Disappointing: Jordan Hicks. He’s an experienced and established big-league reliever, and in most cases I don’t care a lot about those kinds of dudes in spring training. But I’d just like to see Hicks pitch with command and settle into a consistent groove. This spring Hicks has a 5.79 ERA in 4.2 innings – with a terrible walk rate of 17.3 percent.

Exciting: Closer Ryan Helsley. It’s all systems go. He has punched out seven of 15 batters faced for a strikeout rate of 46.6%. He’s been nicked for a .154 batting average and .431 OPS.

Disappointing: The so-called competition to be the No. 2 catcher behind Willson Contreras. If it’s a real competition, then why does Andrew Knizner have 24 plate appearances – compared to only 10 plate appearances for Tres Barrera? Knizner is batting .130. Barrera is hitting .143. But at least Barrera  has a homer and has gotten on base at a healthy rate. Unlike Knizner, Barrera isn’t on the 40-man roster … so I think we know how this “competition” will go.

Exciting: Tink Hence. The immensely gifted 20-year-old got his first chance to pitch in an MLB exhibition for the first time and had a 2.70 ERA in 3.1 innings. His only real negative was walking five batters. But Hence also stuck out 26.3% of batters faced and held opponents to a .214 batting average.

Disappointing: Gordon Graceffo and Michael McGreevy. The two prospects are fairly close to making it to the majors. And while we shouldn’t hold the rookie-type jitters against them, it would have been nice to see them pitch well. But in 6.1 combined innings McGreevy and Graceffo were blasted for a 14.21 ERA, 14 hits, four walks and two hit batters.

Exciting: Jake Woodford. He’s been given a long look this spring and is making the best of it. In 12.2 innings Woodford has a 2.84 ERA and limited opponents to a .190 batting average. Woodford will never be a big–gun strikeout pitcher, but his improved slider has resulted in a 23% strikeout rate this spring. He’s locking down a middle-relief role.

Disappointing: Tommy Edman had two hits in 11 at-bats with only one walk in the WBC (.220) for Team Korea. In the grand scheme of things, those stats don’t matter. But Edman was 1 for 5 before departing Jupiter. And now he comes back to Jupiter and will be scrambling to find a rhythm. It’s been a chaotic spring – with little success – for Edman. He’ll be fine, but it may take some time for Edman to sync up offensively.

Exciting: Nolan Gorman. He made adjustments to his swing and approach during the offseason and is doing a better job handling high-heat fastballs. He trained to improve his first-step quickness in the field and is smoother at second base. In 33 plate appearances this spring Gorman has a .286 average, .394 OBP and .500 slug.

Disappointing: Back to Gorman. He’s struck out nine times in 22 plate appearances this month. That’s an alarming strikeout rate of 41 percent. That’s a concern. The challenge continues for the second-year slugger.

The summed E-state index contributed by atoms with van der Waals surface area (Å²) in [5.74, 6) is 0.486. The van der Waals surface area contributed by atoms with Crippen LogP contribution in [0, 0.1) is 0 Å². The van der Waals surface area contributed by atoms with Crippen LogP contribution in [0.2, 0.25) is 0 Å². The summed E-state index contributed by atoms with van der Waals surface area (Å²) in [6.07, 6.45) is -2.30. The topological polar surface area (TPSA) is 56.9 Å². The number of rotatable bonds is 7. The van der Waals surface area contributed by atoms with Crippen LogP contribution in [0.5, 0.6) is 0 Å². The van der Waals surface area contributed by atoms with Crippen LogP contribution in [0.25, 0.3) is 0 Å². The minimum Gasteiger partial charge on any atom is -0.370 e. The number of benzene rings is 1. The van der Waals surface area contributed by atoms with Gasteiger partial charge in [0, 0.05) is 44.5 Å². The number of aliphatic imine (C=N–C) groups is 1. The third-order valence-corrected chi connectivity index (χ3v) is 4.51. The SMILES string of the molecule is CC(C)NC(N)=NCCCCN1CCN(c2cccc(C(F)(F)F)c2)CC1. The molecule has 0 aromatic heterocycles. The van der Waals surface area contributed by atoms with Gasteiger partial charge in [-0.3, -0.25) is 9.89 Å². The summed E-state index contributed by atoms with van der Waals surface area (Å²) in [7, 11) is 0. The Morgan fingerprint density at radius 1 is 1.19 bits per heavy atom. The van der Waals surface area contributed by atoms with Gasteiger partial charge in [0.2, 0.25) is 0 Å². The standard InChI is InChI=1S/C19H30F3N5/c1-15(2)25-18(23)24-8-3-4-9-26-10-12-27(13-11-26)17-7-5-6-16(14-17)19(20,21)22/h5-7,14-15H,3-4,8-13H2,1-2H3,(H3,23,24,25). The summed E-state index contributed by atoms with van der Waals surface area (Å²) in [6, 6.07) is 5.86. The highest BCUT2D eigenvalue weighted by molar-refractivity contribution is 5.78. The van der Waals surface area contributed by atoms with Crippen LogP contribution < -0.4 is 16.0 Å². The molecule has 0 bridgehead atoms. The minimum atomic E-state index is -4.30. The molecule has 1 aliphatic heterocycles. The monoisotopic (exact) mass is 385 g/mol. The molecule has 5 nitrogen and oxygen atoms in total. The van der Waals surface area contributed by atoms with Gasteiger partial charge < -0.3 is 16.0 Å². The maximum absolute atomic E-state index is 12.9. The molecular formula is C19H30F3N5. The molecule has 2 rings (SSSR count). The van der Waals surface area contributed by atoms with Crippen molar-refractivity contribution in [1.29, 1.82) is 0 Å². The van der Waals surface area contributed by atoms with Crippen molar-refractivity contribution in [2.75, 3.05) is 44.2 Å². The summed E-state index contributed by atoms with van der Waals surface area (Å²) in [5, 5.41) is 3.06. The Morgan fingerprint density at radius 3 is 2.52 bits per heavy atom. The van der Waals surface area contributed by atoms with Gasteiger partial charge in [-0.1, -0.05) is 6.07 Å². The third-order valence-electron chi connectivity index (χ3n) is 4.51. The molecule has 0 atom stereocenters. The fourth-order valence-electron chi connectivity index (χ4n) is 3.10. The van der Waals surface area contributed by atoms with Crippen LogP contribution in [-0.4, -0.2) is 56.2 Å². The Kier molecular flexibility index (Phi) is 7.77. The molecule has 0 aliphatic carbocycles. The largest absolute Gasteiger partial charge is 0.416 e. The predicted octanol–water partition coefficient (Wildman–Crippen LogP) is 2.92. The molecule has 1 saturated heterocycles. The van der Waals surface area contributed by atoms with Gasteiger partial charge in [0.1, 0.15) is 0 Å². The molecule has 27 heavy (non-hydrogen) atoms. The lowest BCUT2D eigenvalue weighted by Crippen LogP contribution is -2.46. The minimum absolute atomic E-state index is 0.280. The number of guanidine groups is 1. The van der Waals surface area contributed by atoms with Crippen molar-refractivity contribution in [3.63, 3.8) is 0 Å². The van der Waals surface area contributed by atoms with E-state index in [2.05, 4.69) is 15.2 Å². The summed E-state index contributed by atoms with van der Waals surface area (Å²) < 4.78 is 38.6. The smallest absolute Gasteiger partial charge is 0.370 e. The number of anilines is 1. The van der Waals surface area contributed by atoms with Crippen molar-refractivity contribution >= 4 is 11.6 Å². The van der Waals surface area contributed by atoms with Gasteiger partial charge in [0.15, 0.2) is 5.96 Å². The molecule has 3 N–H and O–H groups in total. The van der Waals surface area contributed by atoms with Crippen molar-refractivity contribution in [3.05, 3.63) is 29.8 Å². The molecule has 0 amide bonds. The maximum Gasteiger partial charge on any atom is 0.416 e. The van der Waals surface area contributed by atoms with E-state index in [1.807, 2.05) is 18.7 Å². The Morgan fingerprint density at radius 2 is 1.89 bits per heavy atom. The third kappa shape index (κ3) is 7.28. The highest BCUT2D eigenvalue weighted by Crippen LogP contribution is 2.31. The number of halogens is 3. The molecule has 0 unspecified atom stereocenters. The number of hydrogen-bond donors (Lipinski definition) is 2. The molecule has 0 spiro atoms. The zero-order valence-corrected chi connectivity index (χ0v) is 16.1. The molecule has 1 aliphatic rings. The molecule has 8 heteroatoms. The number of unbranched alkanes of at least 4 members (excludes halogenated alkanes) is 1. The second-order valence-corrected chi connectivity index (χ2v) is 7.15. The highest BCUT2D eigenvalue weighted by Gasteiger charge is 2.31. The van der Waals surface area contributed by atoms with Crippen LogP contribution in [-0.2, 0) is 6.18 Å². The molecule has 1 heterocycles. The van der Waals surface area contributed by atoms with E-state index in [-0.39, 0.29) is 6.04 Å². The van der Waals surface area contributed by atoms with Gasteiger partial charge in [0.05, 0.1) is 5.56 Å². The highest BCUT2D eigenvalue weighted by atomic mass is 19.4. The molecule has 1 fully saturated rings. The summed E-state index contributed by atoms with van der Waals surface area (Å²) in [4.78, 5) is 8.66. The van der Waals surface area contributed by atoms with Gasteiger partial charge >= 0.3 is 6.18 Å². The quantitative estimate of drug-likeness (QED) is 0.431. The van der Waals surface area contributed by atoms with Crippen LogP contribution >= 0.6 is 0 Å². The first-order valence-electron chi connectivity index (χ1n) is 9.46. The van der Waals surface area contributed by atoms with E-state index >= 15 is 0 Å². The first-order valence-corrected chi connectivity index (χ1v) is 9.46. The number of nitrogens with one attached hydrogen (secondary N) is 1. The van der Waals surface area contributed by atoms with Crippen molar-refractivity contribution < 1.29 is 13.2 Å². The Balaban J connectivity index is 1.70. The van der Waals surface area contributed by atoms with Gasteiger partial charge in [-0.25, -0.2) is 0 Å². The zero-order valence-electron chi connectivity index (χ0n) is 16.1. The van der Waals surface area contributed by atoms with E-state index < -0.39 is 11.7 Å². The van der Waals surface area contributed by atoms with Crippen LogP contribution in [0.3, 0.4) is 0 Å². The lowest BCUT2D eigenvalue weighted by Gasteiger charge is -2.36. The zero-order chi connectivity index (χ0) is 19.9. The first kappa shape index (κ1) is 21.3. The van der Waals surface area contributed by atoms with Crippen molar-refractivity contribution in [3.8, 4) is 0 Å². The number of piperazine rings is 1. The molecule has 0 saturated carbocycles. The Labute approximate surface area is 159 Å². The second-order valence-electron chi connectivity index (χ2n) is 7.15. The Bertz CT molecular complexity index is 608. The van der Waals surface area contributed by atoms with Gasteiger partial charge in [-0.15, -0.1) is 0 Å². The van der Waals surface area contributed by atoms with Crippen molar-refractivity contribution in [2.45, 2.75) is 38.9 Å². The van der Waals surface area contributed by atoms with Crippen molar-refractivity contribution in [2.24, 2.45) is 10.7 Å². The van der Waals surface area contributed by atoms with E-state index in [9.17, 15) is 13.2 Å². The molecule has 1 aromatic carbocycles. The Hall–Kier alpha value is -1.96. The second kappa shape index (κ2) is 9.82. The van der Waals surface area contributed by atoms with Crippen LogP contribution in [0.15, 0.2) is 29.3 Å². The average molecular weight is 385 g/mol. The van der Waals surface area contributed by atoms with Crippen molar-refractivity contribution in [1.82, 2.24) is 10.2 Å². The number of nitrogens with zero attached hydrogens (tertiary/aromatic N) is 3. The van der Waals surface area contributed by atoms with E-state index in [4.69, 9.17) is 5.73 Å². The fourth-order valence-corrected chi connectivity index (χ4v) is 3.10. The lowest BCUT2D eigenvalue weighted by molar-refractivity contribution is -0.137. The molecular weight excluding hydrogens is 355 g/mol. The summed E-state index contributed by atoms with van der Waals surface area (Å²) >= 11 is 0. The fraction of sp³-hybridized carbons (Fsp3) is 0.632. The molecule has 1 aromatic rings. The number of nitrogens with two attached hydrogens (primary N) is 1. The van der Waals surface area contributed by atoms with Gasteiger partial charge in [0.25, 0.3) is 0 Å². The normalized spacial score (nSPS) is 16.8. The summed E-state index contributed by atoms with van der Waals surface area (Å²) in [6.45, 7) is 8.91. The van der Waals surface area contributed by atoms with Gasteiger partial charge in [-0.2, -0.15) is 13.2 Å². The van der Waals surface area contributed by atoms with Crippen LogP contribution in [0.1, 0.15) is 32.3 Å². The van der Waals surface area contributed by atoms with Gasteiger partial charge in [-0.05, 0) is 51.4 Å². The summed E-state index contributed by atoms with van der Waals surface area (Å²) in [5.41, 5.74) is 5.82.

Exciting: Brendan Donovan. Take a look at that power! He has a .677 slugging percentage and four home runs in 31 at-bats. And is still getting on base (.350 OBP.)

Disappointing: Juan Yepez. In his 10 games this month, Yepez has batted only .194 with a .219 OBP and .405 slug. And a strikeout rate of 27 percent. We expected more. If this is a competition, Yepez hasn’t jumped ahead of anyone. But Yepez can raise those numbers over the final two weeks to make his bid for a spot in the DH rotation. Yepez can also play first base and occupy land in the corner outfield areas, and Marmol appreciates having a versatile player. The rest is up to Yepez. He’s a bat-first professional hitter. So he’s gotta hit.

Exciting: Reliever Wilking Rodriguez. Powerful arm. And then there’s a healthy Drew Verhagen, who looks like he can take on a meaningful relief role. Lefty pitching prospect Connor Thomas has impressed. Second-year lefty Matthew Liberatore has improved. And then there’s right-handed reliever Guillermo Zuniga. He impressed everyone who saw his fireballing work for Team Colombia in the WBC, striking out six batters in three scoreless innings. I think we’ll be seeing him in the St. Louis bullpen sooner rather than later.

Thanks for reading …


Bernie invites you to listen to his sports-talk show on 590 The Fan, KFNS-AM. It airs Monday through Thursday from 3-6 p.m. and Friday from 4-6 p.m. You can listen by streaming online or by downloading the show podcast at or the 590 app.

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All stats used in this column were sourced from FanGraphs and Baseball Reference.

Bernie Miklasz
Bernie Miklasz

For the last 35 years Bernie Miklasz has entertained, enlightened, and connected with generations of St. Louis sports fans.

While best known for his voice as the lead sports columnist at the Post-Dispatch for 26 years, Bernie has also written for The Athletic, Dallas Morning News and Baltimore News American. Bernie has hosted radio shows in St. Louis, Dallas, Baltimore and Washington D.C.

Bernie, his wife Kirsten and their cats reside in the Skinker-DeBaliviere neighborhood of St. Louis.